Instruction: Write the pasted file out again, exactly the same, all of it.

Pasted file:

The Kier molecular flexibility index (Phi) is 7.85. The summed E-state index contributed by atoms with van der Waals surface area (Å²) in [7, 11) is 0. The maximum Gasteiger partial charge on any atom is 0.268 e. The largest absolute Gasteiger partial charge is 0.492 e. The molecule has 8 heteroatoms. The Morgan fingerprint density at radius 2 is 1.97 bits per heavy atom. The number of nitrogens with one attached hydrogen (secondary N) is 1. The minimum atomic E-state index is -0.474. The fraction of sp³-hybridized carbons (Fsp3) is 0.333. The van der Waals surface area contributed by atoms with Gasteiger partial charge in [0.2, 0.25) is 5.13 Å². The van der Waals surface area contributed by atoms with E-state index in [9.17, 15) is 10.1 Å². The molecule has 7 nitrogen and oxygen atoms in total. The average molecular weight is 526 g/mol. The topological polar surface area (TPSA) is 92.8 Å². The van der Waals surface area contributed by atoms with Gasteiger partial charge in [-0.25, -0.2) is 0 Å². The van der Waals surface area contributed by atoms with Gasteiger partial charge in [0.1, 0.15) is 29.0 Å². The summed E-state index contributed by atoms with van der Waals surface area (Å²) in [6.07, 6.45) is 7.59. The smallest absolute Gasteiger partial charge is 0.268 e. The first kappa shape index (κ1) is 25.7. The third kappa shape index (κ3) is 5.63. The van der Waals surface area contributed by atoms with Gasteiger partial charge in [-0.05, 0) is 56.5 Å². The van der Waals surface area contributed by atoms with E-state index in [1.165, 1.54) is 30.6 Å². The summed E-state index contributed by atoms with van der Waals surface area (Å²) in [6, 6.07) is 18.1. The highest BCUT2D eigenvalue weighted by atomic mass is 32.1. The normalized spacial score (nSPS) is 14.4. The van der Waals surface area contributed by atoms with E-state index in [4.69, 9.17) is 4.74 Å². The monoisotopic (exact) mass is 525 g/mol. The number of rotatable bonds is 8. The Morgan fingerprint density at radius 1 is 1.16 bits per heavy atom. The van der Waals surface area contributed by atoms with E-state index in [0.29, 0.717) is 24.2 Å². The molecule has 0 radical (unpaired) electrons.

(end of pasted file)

The Kier molecular flexibility index (Phi) is 7.85. The summed E-state index contributed by atoms with van der Waals surface area (Å²) in [7, 11) is 0. The maximum Gasteiger partial charge on any atom is 0.268 e. The largest absolute Gasteiger partial charge is 0.492 e. The molecule has 8 heteroatoms. The Morgan fingerprint density at radius 2 is 1.97 bits per heavy atom. The number of nitrogens with one attached hydrogen (secondary N) is 1. The minimum atomic E-state index is -0.474. The fraction of sp³-hybridized carbons (Fsp3) is 0.333. The van der Waals surface area contributed by atoms with Gasteiger partial charge in [0.2, 0.25) is 5.13 Å². The van der Waals surface area contributed by atoms with E-state index in [9.17, 15) is 10.1 Å². The molecule has 7 nitrogen and oxygen atoms in total. The average molecular weight is 526 g/mol. The topological polar surface area (TPSA) is 92.8 Å². The van der Waals surface area contributed by atoms with Gasteiger partial charge in [-0.25, -0.2) is 0 Å². The van der Waals surface area contributed by atoms with Gasteiger partial charge in [0.1, 0.15) is 29.0 Å². The summed E-state index contributed by atoms with van der Waals surface area (Å²) in [6.07, 6.45) is 7.59. The smallest absolute Gasteiger partial charge is 0.268 e. The first kappa shape index (κ1) is 25.7. The third kappa shape index (κ3) is 5.63. The van der Waals surface area contributed by atoms with Gasteiger partial charge in [-0.05, 0) is 56.5 Å². The van der Waals surface area contributed by atoms with E-state index in [1.165, 1.54) is 30.6 Å². The summed E-state index contributed by atoms with van der Waals surface area (Å²) in [6, 6.07) is 18.1. The highest BCUT2D eigenvalue weighted by atomic mass is 32.1. The normalized spacial score (nSPS) is 14.4. The van der Waals surface area contributed by atoms with E-state index in [4.69, 9.17) is 4.74 Å². The monoisotopic (exact) mass is 525 g/mol. The number of rotatable bonds is 8. The Morgan fingerprint density at radius 1 is 1.16 bits per heavy atom. The van der Waals surface area contributed by atoms with E-state index in [0.29, 0.717) is 24.2 Å². The molecule has 0 radical (unpaired) electrons.